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In the 1980s, we supported family planning; now, we fight against malaria and other diseases.

  • Jhpiego built the capacity of more than 2,000 health care workers to provide services for malaria case management and malaria in pregnancy, making these important, lifesaving services more accessible for Zimbabweans.
  • Jhpiego has improved the tracking and reporting of training by the National Malaria Control Program, provinces and districts through TrainSMART, a database that allows trainers to enter information in real time for all training events occurring in their provinces, regardless of who funds the training.
  • Jhpiego’s leadership led to the development of a Malaria Mentorship Curriculum that supports capacity building of health care workers to provide malaria services.

Our Work in Zimbabwe

ZAPIM II aims to provide comprehensive support for, and collaborative partnership with, Zimbabwe’s Ministry of Health and Child Care (MOHCC) and the National Malaria Control Program (NMCP), as well as to support NMCP’s established strategy and goals for 2021-2025. This will be accomplished through five main objectives: 1) improved quality of malaria case management and malaria in pregnancy services, 2) increased mosquito net ownership, access and consistent use; 3) increased preventive and health-seeking behaviors, including timely, quality diagnosis and treatment of malaria; 4) increased community capacity to prevent and treat malaria; and 5) improved surveillance, monitoring and data analysis of malaria. Jhpiego’s role on this project is to strengthen the capacity of the MOHCC/NMCP in implementing quality case management of malaria and malaria in pregnancy services at the facility level, including systems strengthening and capacity development from facility to national level, in addition to providing support for malaria elimination. ZAPIM II is funded by the U.S. Agency for International Development and led by Abt Associates.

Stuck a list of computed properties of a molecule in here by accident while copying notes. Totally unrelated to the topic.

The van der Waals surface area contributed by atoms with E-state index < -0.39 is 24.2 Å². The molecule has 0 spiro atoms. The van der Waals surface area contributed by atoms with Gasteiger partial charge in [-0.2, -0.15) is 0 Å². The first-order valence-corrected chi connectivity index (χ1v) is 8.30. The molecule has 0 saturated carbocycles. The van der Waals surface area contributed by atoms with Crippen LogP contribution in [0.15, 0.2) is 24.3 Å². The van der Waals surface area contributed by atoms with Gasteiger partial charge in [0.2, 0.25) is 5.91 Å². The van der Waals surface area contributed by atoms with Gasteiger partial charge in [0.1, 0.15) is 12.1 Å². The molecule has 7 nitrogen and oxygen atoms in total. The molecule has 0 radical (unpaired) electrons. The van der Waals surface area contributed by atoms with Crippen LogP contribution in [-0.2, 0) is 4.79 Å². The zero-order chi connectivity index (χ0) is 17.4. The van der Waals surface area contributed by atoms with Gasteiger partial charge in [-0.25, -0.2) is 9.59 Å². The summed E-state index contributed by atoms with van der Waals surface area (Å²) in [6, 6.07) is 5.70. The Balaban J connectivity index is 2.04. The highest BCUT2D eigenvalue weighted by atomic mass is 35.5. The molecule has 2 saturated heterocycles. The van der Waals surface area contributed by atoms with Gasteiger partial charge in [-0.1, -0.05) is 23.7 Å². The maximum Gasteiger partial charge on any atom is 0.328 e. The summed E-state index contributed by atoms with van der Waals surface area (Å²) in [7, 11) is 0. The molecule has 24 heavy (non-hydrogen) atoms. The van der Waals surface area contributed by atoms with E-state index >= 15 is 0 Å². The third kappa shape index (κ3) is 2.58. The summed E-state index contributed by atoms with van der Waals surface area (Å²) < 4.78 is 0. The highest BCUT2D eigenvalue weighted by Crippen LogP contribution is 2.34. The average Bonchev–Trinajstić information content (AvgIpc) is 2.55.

Funded by the U.S. Centers for Disease Control and Prevention (CDC), this five-year project builds upon activities funded by CDC to support Global Health Security through implementation of programs and activities that focus on protecting and improving health globally through partnerships with Ministries of Health and other institutions. With an initial emphasis on addressing the COVID-19 pandemic, the project is supporting countries—including Zimbabwe—and carrying out regional work in West Africa and South America to improve prevention of avoidable epidemics, including naturally occurring outbreaks and intentional or accidental releases of dangerous pathogens, and to improve ability to detect threats early and respond rapidly and effectively to public health threats of international concern. The project is being implemented by a Jhpiego-led consortium that includes the Johns Hopkins Center for Health Security, the Johns Hopkins University Applied Physics Laboratory, Global Scientific Solutions for Health, and Johns Hopkins University Center for Global Health.


With funding from the Global Fund to Fight AIDS, Tuberculosis and Malaria, Jhpiego is supporting five countries, including Zimbabwe, to address HIV prevention and unmet need for sexual/reproductive health (SRH) services among adolescent girls and young women (AGYW) by enhancing HIV/SRH integration and readiness. In each country, Jhpiego supports the implementation of time-bound, costed and feasible actions to strengthen the provision and uptake of services for preventing HIV and sexually transmitted infections among AGYW in SRH platforms.